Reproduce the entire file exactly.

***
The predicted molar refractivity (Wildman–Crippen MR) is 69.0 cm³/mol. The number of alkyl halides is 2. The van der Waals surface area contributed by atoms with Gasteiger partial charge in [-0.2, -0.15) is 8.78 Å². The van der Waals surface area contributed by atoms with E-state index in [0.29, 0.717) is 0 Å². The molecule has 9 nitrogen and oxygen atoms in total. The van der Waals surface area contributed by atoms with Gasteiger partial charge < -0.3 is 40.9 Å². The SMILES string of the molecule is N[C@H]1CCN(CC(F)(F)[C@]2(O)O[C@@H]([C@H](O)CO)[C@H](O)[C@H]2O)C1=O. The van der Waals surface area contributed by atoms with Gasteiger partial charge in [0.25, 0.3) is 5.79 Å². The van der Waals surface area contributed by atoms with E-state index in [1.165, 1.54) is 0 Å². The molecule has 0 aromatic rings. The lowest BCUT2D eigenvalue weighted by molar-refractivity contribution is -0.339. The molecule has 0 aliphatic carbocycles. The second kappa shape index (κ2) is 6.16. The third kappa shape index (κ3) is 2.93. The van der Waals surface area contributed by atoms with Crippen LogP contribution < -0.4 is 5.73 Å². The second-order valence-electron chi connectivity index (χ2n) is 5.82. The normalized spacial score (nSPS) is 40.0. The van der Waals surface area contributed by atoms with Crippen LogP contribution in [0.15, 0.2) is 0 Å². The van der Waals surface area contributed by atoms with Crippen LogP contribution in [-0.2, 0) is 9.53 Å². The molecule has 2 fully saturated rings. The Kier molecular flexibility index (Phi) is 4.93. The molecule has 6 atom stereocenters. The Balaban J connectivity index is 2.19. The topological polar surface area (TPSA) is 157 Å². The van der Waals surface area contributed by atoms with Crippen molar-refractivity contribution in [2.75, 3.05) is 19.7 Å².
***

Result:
The predicted molar refractivity (Wildman–Crippen MR) is 69.0 cm³/mol. The number of alkyl halides is 2. The van der Waals surface area contributed by atoms with Gasteiger partial charge in [-0.2, -0.15) is 8.78 Å². The van der Waals surface area contributed by atoms with E-state index in [0.29, 0.717) is 0 Å². The molecule has 9 nitrogen and oxygen atoms in total. The van der Waals surface area contributed by atoms with Gasteiger partial charge < -0.3 is 40.9 Å². The SMILES string of the molecule is N[C@H]1CCN(CC(F)(F)[C@]2(O)O[C@@H]([C@H](O)CO)[C@H](O)[C@H]2O)C1=O. The van der Waals surface area contributed by atoms with Gasteiger partial charge in [0.25, 0.3) is 5.79 Å². The van der Waals surface area contributed by atoms with E-state index in [1.165, 1.54) is 0 Å². The molecule has 0 aromatic rings. The lowest BCUT2D eigenvalue weighted by molar-refractivity contribution is -0.339. The molecule has 0 aliphatic carbocycles. The second kappa shape index (κ2) is 6.16. The third kappa shape index (κ3) is 2.93. The van der Waals surface area contributed by atoms with Crippen LogP contribution < -0.4 is 5.73 Å². The second-order valence-electron chi connectivity index (χ2n) is 5.82. The normalized spacial score (nSPS) is 40.0. The van der Waals surface area contributed by atoms with Crippen LogP contribution in [0.15, 0.2) is 0 Å². The van der Waals surface area contributed by atoms with Crippen LogP contribution in [-0.2, 0) is 9.53 Å². The molecule has 2 fully saturated rings. The Kier molecular flexibility index (Phi) is 4.93. The molecule has 6 atom stereocenters. The Balaban J connectivity index is 2.19. The topological polar surface area (TPSA) is 157 Å². The van der Waals surface area contributed by atoms with Crippen molar-refractivity contribution in [2.75, 3.05) is 19.7 Å².